You often hear the phrase "don’t re-invent the wheel". It’s often used cynically by people who wish to prevent some activity taking place. It’s interesting to look at the development of the wheel. The earliest known wheels, constructed in ancient Mesopotamia , date from about 3500 to 3000 BC. Radial spokes were devised around 2000 BC. Pneumatic tyres were added in 1888, and light-alloy wheels were developed c1950. Five and a half centuries of development and in all that time, no-one ever re-invented the solid stone wheel! By contrast, some organisations have several – even many – versions of a process co-existing (e.g. project planning); all have been individually defined; all have been individually paid-for; none are in wide-spread use, and there is no comparative data available. Such organisations, clearly, can afford to waste their software engineering resources in meaningless (non-business value-adding) activities. Maybe it is part of some punishment regime?

1.1.3 Tracking Business Value

Finally, in our section on business benefit let’s look at how people recognise it. The key approach has to be Return On Investment (ROI) – the cost of process improvements is compared to the value of recognised improvements. Some people limit improvement to the measurable aspects of performance, e.g. productivity, time to market, and defects. Others will include factors such as:

  • the business opportunities that can be addressed once projects move out of the tar pit;
  • the lower lifetime costs of improved products;
  • the greater market share and revenue that new and improved products can bring.

However we focus on business benefit, the crucial thing is that we MEASURE it. Measurement is critical to improvement for two reasons. The first is without measurement all you have is constant change, with no idea of whether it is for the better or the worse (although there will be a lot of opinions):

"Without the right information, you're just another person with an opinion" - Tracy O' Rourke, CEO of Allen-Bradley.

The second reason is that when we start to measure things we start to ask questions – detailed questions – about what we are measuring and how to measure it. These questions can seem annoying and trivial when we are trying to implement some large, strategic vision, but they are actually key to that implementation. Without a detailed idea of what we are measuring and how, we will never manage to gather the data we need to quantitatively demonstrate our improvement. In the extreme this can prevent the implementation of a process. More usual (and more depressing) is that at some stage the organisation realises that it cannot measure the process without additional effort, and decides to forgo that effort. Thus a process is (sort of) implemented, but no data on its use or usefulness to the business can ever be gathered.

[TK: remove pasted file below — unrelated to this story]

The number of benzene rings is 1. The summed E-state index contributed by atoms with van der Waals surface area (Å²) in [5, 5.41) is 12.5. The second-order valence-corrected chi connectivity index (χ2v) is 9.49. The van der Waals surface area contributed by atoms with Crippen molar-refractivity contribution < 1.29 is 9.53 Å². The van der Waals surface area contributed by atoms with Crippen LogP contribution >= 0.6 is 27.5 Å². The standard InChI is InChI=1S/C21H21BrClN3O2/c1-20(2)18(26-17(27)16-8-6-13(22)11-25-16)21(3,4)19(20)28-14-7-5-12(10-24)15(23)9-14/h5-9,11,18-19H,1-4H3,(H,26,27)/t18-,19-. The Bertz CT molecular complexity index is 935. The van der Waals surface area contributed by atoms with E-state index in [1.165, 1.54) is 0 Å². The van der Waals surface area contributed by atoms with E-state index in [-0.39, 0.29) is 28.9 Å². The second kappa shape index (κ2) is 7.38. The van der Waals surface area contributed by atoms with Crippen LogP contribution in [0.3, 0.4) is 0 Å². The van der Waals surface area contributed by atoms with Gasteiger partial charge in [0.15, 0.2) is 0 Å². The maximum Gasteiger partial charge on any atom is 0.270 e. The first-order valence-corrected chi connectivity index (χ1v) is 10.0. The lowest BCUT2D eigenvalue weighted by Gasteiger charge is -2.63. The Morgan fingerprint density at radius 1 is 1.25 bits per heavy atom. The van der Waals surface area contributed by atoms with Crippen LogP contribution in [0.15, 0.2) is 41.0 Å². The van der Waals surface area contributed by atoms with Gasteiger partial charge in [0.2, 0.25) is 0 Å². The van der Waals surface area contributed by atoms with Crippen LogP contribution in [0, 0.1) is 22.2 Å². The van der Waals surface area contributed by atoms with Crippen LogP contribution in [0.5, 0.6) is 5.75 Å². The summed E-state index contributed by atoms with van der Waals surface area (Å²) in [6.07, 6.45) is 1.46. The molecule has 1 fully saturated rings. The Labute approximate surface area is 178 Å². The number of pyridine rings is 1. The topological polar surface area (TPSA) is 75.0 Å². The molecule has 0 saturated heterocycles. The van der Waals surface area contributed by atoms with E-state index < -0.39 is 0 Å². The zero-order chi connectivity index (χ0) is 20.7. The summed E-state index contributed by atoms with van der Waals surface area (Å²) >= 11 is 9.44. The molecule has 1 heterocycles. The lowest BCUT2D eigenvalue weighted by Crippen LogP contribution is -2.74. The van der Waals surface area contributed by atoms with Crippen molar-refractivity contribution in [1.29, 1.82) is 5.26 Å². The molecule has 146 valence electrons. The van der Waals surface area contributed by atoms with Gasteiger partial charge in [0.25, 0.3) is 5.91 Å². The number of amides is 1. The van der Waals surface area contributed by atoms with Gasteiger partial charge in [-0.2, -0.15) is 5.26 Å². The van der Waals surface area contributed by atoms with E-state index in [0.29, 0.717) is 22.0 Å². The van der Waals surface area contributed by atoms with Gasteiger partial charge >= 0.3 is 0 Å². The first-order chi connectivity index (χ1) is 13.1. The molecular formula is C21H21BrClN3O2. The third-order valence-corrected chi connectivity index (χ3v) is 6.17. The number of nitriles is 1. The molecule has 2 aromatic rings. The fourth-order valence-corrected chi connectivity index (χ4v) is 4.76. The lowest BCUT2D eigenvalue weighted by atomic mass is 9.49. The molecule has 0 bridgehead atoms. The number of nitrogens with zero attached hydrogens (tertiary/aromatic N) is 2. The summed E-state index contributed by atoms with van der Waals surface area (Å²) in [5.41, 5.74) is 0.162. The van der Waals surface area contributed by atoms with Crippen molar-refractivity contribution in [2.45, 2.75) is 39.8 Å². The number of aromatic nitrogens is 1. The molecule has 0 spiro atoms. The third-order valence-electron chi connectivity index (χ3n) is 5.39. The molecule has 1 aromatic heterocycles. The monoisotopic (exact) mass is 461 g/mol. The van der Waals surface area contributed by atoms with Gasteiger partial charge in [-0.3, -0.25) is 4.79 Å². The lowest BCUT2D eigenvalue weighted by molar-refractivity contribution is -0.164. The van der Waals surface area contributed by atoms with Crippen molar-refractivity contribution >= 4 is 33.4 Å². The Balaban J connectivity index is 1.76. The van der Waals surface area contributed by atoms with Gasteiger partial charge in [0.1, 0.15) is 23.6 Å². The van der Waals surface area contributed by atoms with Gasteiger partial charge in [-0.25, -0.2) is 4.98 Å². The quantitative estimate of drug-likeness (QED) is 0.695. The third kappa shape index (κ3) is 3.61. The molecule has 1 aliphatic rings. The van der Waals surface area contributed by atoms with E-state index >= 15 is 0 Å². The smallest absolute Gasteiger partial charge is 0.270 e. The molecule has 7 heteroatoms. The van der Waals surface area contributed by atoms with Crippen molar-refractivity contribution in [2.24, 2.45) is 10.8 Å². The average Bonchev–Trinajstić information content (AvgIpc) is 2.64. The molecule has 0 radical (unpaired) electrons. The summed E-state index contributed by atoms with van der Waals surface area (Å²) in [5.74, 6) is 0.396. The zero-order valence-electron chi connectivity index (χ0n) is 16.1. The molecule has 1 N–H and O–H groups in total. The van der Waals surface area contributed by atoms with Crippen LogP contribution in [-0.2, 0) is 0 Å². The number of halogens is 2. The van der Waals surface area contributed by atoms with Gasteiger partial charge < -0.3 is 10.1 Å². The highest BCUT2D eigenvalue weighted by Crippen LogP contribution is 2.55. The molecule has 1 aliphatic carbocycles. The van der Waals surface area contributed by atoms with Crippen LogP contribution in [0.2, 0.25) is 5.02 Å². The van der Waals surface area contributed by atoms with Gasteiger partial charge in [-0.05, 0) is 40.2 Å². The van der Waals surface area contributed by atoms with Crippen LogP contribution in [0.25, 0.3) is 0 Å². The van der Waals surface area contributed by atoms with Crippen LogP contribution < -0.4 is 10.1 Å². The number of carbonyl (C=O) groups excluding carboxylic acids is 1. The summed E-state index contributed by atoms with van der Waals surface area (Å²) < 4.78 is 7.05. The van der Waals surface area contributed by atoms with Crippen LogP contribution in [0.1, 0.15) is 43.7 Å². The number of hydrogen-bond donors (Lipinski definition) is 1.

1.2 Institutionalisation

Institutionalisation entails building an infrastructure and a corporate culture that supports the methods, practices and procedures of the business so that they endure after those who originally defined them have gone [CMU/SEI-93-TR-24, p4].

That is to say the way of doing things becomes independent of any individual within the organisation (remember level 1 is the realm of the hero). The real issues in PERFORMANCE IMPROVEMENT are in implementation (such a nicer word for institutionalisation :-). Again, this gives us a good reason NOT to re-write a process. Why waste time re-defining any processes? Get right into the real stuff!!

Many organisations spend as much time or more in definition than in institutionalisation. For some reason they don't like to go there. Maybe the word itself is a barrier. As Groucho Marx says, "who wants to live in an institution?". It's not a nice word. Yet the culture of the organisation – the institution – does affect behaviour. Despite the fact that we don't like looking at it, there is a critical issue here.

Institutionalisation involves building a culture that supports the way the business wants to do things. But in the same way as "practice makes perfect" only if the practice itself is good, so the culture will only support continuous improvement if it is a culture of continuous improvement. Too many times in organisations we see a culture that venerates the ancients (past and present management) rather than (or indeed instead of) being results-focused. In such environments re-writing processes is usually seen as OK. Definition is viewed more positively than measurement. This failure or refusal to be results-focused gives the implicit go-ahead to continuous re-design of processes, committing organisations to live forever in a perpetual repetition of levels 1 to 3. Let's look at why.

However you define the process improvement cycle, it will look something like this. Some organisations spend so much of their time on process definition, that all other stages get performed badly, if at all.

In implementing a new process, we face the challenge of changing an existing habit. This is very difficult to do.

Let’s look at why…

Changing Habits

Habits are consistent, often unconscious patterns. They drive our behaviour.